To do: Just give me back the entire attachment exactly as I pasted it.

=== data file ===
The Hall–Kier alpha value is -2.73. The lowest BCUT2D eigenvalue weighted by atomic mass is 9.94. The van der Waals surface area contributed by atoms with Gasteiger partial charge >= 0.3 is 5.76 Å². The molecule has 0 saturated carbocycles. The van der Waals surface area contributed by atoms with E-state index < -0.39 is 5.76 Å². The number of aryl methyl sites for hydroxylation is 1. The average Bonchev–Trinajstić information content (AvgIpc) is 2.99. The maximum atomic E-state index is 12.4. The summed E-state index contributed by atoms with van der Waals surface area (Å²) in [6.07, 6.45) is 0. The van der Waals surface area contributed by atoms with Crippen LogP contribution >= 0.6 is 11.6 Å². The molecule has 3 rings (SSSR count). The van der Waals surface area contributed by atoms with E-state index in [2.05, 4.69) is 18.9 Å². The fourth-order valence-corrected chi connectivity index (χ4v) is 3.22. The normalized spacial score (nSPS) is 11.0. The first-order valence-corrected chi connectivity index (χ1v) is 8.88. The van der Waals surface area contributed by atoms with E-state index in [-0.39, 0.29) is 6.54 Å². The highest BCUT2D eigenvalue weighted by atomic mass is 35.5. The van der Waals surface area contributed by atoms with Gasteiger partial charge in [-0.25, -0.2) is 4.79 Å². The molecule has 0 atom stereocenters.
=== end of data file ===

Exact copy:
The Hall–Kier alpha value is -2.73. The lowest BCUT2D eigenvalue weighted by atomic mass is 9.94. The van der Waals surface area contributed by atoms with Gasteiger partial charge >= 0.3 is 5.76 Å². The molecule has 0 saturated carbocycles. The van der Waals surface area contributed by atoms with E-state index < -0.39 is 5.76 Å². The number of aryl methyl sites for hydroxylation is 1. The average Bonchev–Trinajstić information content (AvgIpc) is 2.99. The maximum atomic E-state index is 12.4. The summed E-state index contributed by atoms with van der Waals surface area (Å²) in [6.07, 6.45) is 0. The van der Waals surface area contributed by atoms with Crippen LogP contribution >= 0.6 is 11.6 Å². The molecule has 3 rings (SSSR count). The van der Waals surface area contributed by atoms with E-state index in [2.05, 4.69) is 18.9 Å². The fourth-order valence-corrected chi connectivity index (χ4v) is 3.22. The normalized spacial score (nSPS) is 11.0. The first-order valence-corrected chi connectivity index (χ1v) is 8.88. The van der Waals surface area contributed by atoms with E-state index in [-0.39, 0.29) is 6.54 Å². The highest BCUT2D eigenvalue weighted by atomic mass is 35.5. The van der Waals surface area contributed by atoms with Gasteiger partial charge in [-0.25, -0.2) is 4.79 Å². The molecule has 0 atom stereocenters.